Textual Healing by Eric Smith

First, there is Andrew Conner, or as he prefers, Ace. He was once a best-selling author, but now he suffers from a drought of inspiration. He’s neither the hyper-masculine brute nor the silent, brooding type that seems to plague too many novels (of the romantic sort). He’s dorky and quirky and witty and well-read, and even at his lowest, Ace still elicits some smiles—even a few chuckles. Then there is Hannah, a spunky gal from Montana, who makes me wonder why can’t more heroines be like her. She has an insatiable case of wanderlust, and she speaks her mind. She just might be the cure for Ace’s writer’s block. We have a setup for a story that I’m guaranteed to love.

Even though I was a total sucker for Ace and Hannah, my actual favorite characters are the wonderfully written secondary characters. On one hand, I connected with Valerie, a young woman working in Ace’s bookshop. She’s shy, teetering on socially awkward, and she always has her nose buried in a book or her homework. But! She has a secret, which is revealed in time. On the other hand, I loved the Orchid, the ninja who owns the flower shop across from Ace’s bookstore. She only speaks in haikus and she (almost literally) kicks ass. I say almost literally because I don’t think she actually kicked anyone in the rump; she does tie up “evil-doers” though, and she chucks shuriken at people

This only scratches the surface of all the incredible characters readers meet in Smith’s Textual Healing. I was in book heaven since I’m one of those people who crave well-written characters over intriguing plot and world-building and…other stuff.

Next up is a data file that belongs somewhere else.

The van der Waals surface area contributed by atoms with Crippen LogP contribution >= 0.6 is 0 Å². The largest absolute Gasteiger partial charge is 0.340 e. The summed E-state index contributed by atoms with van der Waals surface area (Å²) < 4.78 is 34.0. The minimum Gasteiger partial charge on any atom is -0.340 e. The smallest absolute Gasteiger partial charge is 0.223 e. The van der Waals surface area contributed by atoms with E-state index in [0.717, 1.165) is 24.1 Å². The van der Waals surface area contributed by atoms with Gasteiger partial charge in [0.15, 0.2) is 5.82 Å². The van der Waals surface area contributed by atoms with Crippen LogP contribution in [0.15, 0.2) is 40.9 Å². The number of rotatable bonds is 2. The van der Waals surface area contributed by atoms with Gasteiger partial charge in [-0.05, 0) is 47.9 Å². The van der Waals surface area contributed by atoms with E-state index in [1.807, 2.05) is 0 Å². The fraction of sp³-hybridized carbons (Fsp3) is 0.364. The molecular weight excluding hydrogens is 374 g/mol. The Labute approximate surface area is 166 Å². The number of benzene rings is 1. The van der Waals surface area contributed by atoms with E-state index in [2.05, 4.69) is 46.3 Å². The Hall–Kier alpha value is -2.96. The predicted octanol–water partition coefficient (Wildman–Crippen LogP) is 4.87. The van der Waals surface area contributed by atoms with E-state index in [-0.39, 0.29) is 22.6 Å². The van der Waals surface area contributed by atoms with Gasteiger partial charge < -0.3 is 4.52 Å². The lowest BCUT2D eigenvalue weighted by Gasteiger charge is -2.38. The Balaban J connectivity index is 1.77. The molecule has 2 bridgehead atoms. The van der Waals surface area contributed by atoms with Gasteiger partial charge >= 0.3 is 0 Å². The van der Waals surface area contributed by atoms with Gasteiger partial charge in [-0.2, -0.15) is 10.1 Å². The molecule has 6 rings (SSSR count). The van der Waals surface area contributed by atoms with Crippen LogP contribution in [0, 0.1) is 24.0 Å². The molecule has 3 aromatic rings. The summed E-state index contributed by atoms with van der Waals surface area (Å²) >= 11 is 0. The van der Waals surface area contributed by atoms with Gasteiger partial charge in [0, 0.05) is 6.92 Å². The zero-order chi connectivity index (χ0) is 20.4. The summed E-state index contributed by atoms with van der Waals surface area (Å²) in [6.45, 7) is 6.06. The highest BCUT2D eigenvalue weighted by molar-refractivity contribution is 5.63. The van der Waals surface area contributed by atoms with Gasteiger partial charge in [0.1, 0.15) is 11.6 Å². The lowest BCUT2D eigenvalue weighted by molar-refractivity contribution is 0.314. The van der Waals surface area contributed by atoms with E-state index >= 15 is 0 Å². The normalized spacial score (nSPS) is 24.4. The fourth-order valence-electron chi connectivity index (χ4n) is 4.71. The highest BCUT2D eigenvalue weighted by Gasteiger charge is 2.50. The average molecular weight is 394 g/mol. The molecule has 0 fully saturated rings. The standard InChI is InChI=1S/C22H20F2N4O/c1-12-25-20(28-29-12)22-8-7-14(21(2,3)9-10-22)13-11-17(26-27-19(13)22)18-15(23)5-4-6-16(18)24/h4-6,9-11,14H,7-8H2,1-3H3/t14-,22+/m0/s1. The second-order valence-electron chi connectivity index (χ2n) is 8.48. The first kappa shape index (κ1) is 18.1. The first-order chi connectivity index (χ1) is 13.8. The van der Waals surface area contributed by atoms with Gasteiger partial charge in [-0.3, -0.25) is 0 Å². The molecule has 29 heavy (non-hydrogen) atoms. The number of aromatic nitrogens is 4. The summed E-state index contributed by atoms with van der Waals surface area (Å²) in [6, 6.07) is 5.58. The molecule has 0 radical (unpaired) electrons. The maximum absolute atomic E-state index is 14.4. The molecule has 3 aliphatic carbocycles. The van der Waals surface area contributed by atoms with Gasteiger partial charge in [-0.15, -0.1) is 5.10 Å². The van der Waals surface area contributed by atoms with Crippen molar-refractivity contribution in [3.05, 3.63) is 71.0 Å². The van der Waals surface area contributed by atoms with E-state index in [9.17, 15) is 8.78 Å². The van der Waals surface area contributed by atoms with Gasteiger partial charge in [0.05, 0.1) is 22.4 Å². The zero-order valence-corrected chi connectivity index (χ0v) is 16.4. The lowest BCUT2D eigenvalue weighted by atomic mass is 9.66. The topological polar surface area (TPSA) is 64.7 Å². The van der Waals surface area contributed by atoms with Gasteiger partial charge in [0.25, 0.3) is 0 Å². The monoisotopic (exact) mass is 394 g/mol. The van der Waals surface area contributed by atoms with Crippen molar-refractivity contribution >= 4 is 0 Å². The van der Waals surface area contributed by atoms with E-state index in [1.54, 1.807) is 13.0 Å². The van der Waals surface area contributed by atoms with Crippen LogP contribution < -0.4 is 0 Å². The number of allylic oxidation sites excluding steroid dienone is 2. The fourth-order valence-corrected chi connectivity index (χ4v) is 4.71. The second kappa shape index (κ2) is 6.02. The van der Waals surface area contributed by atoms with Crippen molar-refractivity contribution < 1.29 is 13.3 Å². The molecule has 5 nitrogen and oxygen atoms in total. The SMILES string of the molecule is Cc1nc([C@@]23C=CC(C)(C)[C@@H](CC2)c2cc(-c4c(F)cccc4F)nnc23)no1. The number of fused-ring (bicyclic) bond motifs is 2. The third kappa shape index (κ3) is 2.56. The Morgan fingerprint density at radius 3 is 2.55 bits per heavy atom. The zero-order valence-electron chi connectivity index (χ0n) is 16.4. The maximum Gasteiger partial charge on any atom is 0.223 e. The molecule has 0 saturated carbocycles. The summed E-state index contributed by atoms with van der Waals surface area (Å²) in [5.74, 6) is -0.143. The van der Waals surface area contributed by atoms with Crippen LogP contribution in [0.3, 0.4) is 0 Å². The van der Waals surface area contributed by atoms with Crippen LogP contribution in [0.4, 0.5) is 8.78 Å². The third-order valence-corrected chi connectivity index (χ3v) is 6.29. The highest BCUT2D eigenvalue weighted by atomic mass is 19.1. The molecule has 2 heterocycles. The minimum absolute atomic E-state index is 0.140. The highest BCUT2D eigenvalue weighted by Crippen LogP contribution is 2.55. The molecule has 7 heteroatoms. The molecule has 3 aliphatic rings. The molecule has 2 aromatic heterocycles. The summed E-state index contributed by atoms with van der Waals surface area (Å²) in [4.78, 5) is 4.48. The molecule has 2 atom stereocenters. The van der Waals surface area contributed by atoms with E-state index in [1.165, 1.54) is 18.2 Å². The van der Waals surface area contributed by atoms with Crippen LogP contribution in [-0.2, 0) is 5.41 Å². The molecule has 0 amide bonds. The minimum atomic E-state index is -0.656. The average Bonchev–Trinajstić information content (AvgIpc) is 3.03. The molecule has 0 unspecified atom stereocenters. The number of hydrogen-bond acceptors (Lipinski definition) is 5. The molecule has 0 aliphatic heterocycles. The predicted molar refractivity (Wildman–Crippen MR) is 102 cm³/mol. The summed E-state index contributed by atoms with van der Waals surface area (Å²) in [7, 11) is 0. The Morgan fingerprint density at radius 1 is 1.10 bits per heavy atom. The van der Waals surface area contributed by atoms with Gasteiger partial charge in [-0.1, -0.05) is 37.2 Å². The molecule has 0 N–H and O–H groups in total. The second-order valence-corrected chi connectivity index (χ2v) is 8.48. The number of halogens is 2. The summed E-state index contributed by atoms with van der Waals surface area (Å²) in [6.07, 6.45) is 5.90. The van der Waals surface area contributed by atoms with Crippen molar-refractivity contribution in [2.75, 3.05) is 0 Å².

There were several pop culture references, which might be distracting to some readers. I thought they were tastefully done though and often hilarious. I especially loved the nod to the epic pirate vs. ninja debate. And, although often laugh-out-loud hilarious (seriously, it was), some of the humor was a little…overkill? For the most part though, Smith knew where to draw the line.

I typically avoid romantic comedies/romance novels, but Textual Healing offered a fresh approach to a plotline that can easily become clichéd and full of one-dimensional characters. Loved it. Loved it. Loved it.

Textual Healing by Eric Smith

Textual Healing by Eric Smith

Released: November 2010
Genre: Romance
Age Group: Adult


Few people have to deal with a haiku-speaking flower-shop-owning ninja every day on their way to work. Unfortunately for Andrew Connor, he is one of those people. And poor Andrew, his week has been a rough one. His former bestseller, Chasing Fireflies, is on clearance at Barnes & Noble for $1.37, his girlfriend left him for a corporate America action figure, and he’s been tricked into joining Textual Healing, a support group for writers who can’t seem to write anymore. Dealing with his employees at his failing used bookshop, a strange new love interest from the Midwest, and a pet sugar-glider that has somehow managed to destroy his entire apartment… when will he ever find the time to put pen to paper again?

Published by

Jackie A.

Michigander. Bookkeeper by day; blogger by night. Some of my favorite things include: travel, photography, video games, sweater-weather, reading, and tea. The Harry Potter books are my favorite, and I can never have too much peppermint tea.

3 thoughts on “Textual Healing by Eric Smith”

  1. I am SO glad that you liked it as much as I did. I really thought it was a fun story. I loved your review! I really loved Orchid too! What a fun side story that was about the Pirate vs ninja thing. I love how that ended up!!! So excited that you liked it!!!


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